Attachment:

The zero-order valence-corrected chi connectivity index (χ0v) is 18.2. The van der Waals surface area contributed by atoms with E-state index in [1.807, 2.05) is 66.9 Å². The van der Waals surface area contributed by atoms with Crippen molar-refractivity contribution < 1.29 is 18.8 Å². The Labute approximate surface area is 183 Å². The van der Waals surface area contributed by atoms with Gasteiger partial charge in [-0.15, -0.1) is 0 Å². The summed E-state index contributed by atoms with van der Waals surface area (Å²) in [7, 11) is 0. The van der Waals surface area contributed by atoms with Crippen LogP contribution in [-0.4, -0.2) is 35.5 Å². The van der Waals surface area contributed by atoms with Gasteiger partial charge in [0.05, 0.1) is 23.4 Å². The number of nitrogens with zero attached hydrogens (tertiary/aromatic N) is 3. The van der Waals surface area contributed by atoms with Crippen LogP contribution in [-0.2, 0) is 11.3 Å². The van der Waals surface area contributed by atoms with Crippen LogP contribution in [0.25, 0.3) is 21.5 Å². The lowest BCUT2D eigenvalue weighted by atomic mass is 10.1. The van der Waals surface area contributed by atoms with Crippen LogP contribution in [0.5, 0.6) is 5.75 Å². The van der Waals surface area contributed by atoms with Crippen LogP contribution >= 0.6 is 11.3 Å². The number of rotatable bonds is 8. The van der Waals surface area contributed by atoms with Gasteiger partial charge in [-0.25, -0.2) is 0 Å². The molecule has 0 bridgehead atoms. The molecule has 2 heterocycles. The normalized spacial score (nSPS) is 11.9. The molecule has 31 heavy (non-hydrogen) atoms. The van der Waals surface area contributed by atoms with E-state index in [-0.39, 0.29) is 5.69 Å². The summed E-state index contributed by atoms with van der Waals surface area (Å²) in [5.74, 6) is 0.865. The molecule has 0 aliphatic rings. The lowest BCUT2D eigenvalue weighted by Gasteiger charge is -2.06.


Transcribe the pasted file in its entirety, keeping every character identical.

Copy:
The zero-order valence-corrected chi connectivity index (χ0v) is 18.2. The van der Waals surface area contributed by atoms with E-state index in [1.807, 2.05) is 66.9 Å². The van der Waals surface area contributed by atoms with Crippen molar-refractivity contribution < 1.29 is 18.8 Å². The Labute approximate surface area is 183 Å². The van der Waals surface area contributed by atoms with Gasteiger partial charge in [-0.15, -0.1) is 0 Å². The summed E-state index contributed by atoms with van der Waals surface area (Å²) in [7, 11) is 0. The van der Waals surface area contributed by atoms with Crippen LogP contribution in [-0.4, -0.2) is 35.5 Å². The van der Waals surface area contributed by atoms with Gasteiger partial charge in [0.05, 0.1) is 23.4 Å². The number of nitrogens with zero attached hydrogens (tertiary/aromatic N) is 3. The van der Waals surface area contributed by atoms with Crippen LogP contribution in [-0.2, 0) is 11.3 Å². The van der Waals surface area contributed by atoms with Crippen LogP contribution in [0.25, 0.3) is 21.5 Å². The lowest BCUT2D eigenvalue weighted by atomic mass is 10.1. The van der Waals surface area contributed by atoms with Crippen LogP contribution in [0.5, 0.6) is 5.75 Å². The van der Waals surface area contributed by atoms with Crippen LogP contribution >= 0.6 is 11.3 Å². The number of rotatable bonds is 8. The van der Waals surface area contributed by atoms with Gasteiger partial charge in [-0.25, -0.2) is 0 Å². The molecule has 0 bridgehead atoms. The molecule has 2 heterocycles. The normalized spacial score (nSPS) is 11.9. The molecule has 31 heavy (non-hydrogen) atoms. The van der Waals surface area contributed by atoms with E-state index in [-0.39, 0.29) is 5.69 Å². The summed E-state index contributed by atoms with van der Waals surface area (Å²) in [5.74, 6) is 0.865. The molecule has 0 aliphatic rings. The lowest BCUT2D eigenvalue weighted by Gasteiger charge is -2.06.